SME Bank hangs by fingernails

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WINDHOEK, 07 December 2016- Governor of the Bank of Namibia (BoN) Ipumbu Shiimi. (Photo by:Etuna Shikalepo) NAMPA

Desie Heita

Windhoek-The fate of the SME Bank was essentially sealed yesterday, with the main shareholder – the Namibian government – announcing that winding up operations was the best option as opposed to injecting an additional N$359 million into an institution that is allegedly damaged beyond repair by mismanagement.

With this bold declaration by government, which is the majority owner, the bank’s continued existence now hangs by a thread after the Bank of Namibia (BoN) had initially sought closure of the bank through courts.

Treasury yesterday threw its weight behind the reserve bank’s decision to apply for the certificate to wound-up the entity from the Master of the High Court.

“We believe it would be irresponsible to use taxpayers money to compensate for money that was irregularly taken out of the country. We are aware of the job losses [but] we have an economy that is under pressure, a failure by the [SME] bank would further weaken the economy,” says finance minister Calle Schlettwein, adding that government has over the four years been injecting millions of dollars into SME with no better results.

BoN governor Ipumbi Shiimi presented to the court that SME Bank is now ‘commercially insolvent in that it is unable to pay its debts as they fall due’.

Its financial books show that it would not be able to pay back its depositors money – a situation BoN does not tolerate under any circumstance. Documents filed with the court indicate that SME Bank only had assets worth N$997,966 million, while its liabilities are at about N$1,2 billion.

“The solvency is not expected to improve as the bank continues to incur operating losses,” says Shiimi.

Shiimi said the SME Bank found itself in the present position after it made questionable investments involving nearly N$200 million, which had not been recovered and which had not paid back any returns when they became due this year.

The minority shareholders in SME Bank, are going down swinging, and yesterday presented their arguments challenging the closer of the beleaguered bank, telling the court yesterday that Bank of Namibia did not follow the procedures when it obtained the certificate to wind up the SME Bank on 04 July.

The Namibian government holds 65 percent of SME Bank and Schlettwein yesterday said the fight by the minority Zimbabwean shareholders has ‘become academic’ than substantive.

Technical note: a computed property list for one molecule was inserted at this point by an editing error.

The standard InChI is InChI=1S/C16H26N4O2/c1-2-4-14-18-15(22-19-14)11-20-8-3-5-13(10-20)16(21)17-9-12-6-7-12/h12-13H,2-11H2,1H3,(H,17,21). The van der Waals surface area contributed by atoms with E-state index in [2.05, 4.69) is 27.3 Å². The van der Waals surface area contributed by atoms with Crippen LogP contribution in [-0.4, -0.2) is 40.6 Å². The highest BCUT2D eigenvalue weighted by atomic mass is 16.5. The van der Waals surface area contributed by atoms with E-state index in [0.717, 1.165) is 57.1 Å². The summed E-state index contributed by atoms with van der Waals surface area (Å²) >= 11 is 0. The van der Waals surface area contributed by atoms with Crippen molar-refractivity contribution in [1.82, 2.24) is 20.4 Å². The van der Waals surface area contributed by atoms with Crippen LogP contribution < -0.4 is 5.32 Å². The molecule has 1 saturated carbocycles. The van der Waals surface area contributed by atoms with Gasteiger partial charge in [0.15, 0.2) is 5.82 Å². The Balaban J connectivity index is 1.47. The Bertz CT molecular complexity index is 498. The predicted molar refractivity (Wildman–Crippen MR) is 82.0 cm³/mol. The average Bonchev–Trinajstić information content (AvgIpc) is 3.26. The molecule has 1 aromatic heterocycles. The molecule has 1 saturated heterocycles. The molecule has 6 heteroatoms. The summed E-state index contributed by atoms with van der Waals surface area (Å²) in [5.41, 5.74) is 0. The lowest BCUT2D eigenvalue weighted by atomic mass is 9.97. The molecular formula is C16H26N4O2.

Lawyer representing BoN, senior council Andrew Corbett, told the High Court as much yesterday, saying the arguments by Sisa Namandje, who represents the minority shareholders, is of someone ‘grasping at straws’. Namandje is representing Metropolitan Bank of Zimbabwe, which holds 30 percent, and Zimbabwean company World Eagle Properties which holds five percent shareholding.

Namandje is objecting relief that is sought from the High Court – to grant final order for BoN to execute the certificate to wind up SME Bank, on the basis that the certificate should be made at the Master of the High Court, and not at the Registrar of High Court as BoN did.

He also says there is an error in that the Bank of Namibia did not deliver the application itself but was delivered by the deputy sheriff.

Documents submitted to support the BoN winding up application k show how SME Bank executives invested in shady and illegal business ventures, which are neither allowed by the Namibian banking act nor were they investment entities.

Further, when the maturity date arrived for the N$200 million invested with South African institutions, the money did not yield a single cent. It was also revealed that some N$175 million was invested in fertilisers with a Lebanese company, and channelled through to other accounts belonging to unknown beneficiaries who had no investment contracts with SME Bank.

Also most of the true information regarding the more than N$200 million that SME Bank lost only came to the fore after the matter was referred to the Namibian police and the South African prosecuting authorities, who assisted in the investigations through that country’s ‘International Cooperation in Criminal Matters Act.’

Schlettwein also said SME Bank has never served its mandate to finance SMEs development in the country, and “if we put more money it would still not serve that.”

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